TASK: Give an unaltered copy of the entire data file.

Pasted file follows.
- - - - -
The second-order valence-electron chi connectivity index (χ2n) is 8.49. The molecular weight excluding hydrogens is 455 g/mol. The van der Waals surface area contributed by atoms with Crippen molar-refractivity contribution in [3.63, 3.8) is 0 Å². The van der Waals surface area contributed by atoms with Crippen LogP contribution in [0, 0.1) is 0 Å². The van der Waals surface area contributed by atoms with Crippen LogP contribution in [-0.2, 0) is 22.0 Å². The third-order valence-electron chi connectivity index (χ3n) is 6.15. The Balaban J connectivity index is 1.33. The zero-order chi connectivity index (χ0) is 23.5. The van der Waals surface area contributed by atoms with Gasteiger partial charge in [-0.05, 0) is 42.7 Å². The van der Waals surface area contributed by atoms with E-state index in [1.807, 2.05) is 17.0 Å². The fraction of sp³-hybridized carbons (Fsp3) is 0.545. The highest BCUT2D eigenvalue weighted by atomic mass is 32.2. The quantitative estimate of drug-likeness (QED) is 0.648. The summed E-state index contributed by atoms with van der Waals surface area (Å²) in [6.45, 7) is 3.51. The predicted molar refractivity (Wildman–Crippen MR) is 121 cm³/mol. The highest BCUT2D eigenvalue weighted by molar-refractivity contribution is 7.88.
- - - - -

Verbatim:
The second-order valence-electron chi connectivity index (χ2n) is 8.49. The molecular weight excluding hydrogens is 455 g/mol. The van der Waals surface area contributed by atoms with Crippen molar-refractivity contribution in [3.63, 3.8) is 0 Å². The van der Waals surface area contributed by atoms with Crippen LogP contribution in [0, 0.1) is 0 Å². The van der Waals surface area contributed by atoms with Crippen LogP contribution in [-0.2, 0) is 22.0 Å². The third-order valence-electron chi connectivity index (χ3n) is 6.15. The Balaban J connectivity index is 1.33. The zero-order chi connectivity index (χ0) is 23.5. The van der Waals surface area contributed by atoms with Gasteiger partial charge in [-0.05, 0) is 42.7 Å². The van der Waals surface area contributed by atoms with E-state index in [1.807, 2.05) is 17.0 Å². The fraction of sp³-hybridized carbons (Fsp3) is 0.545. The highest BCUT2D eigenvalue weighted by atomic mass is 32.2. The quantitative estimate of drug-likeness (QED) is 0.648. The summed E-state index contributed by atoms with van der Waals surface area (Å²) in [6.45, 7) is 3.51. The predicted molar refractivity (Wildman–Crippen MR) is 121 cm³/mol. The highest BCUT2D eigenvalue weighted by molar-refractivity contribution is 7.88.